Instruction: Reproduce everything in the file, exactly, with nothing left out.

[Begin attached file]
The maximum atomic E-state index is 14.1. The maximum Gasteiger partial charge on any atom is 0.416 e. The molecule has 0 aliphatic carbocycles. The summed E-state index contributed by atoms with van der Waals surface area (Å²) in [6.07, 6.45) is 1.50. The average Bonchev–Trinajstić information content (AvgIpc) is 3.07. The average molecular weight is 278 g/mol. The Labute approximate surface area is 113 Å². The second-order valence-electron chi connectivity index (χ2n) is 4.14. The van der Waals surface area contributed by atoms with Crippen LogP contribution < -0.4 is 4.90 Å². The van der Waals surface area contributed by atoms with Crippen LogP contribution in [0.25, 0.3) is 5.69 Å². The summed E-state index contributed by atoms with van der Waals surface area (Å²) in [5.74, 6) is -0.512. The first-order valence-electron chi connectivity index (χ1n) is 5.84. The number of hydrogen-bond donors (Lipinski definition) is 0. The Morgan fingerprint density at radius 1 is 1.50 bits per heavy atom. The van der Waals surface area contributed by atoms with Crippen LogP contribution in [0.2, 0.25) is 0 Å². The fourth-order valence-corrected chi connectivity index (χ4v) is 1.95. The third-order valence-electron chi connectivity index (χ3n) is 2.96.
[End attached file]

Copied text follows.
The maximum atomic E-state index is 14.1. The maximum Gasteiger partial charge on any atom is 0.416 e. The molecule has 0 aliphatic carbocycles. The summed E-state index contributed by atoms with van der Waals surface area (Å²) in [6.07, 6.45) is 1.50. The average Bonchev–Trinajstić information content (AvgIpc) is 3.07. The average molecular weight is 278 g/mol. The Labute approximate surface area is 113 Å². The second-order valence-electron chi connectivity index (χ2n) is 4.14. The van der Waals surface area contributed by atoms with Crippen LogP contribution < -0.4 is 4.90 Å². The van der Waals surface area contributed by atoms with Crippen LogP contribution in [0.25, 0.3) is 5.69 Å². The summed E-state index contributed by atoms with van der Waals surface area (Å²) in [5.74, 6) is -0.512. The first-order valence-electron chi connectivity index (χ1n) is 5.84. The number of hydrogen-bond donors (Lipinski definition) is 0. The Morgan fingerprint density at radius 1 is 1.50 bits per heavy atom. The van der Waals surface area contributed by atoms with Crippen LogP contribution in [0.2, 0.25) is 0 Å². The fourth-order valence-corrected chi connectivity index (χ4v) is 1.95. The third-order valence-electron chi connectivity index (χ3n) is 2.96.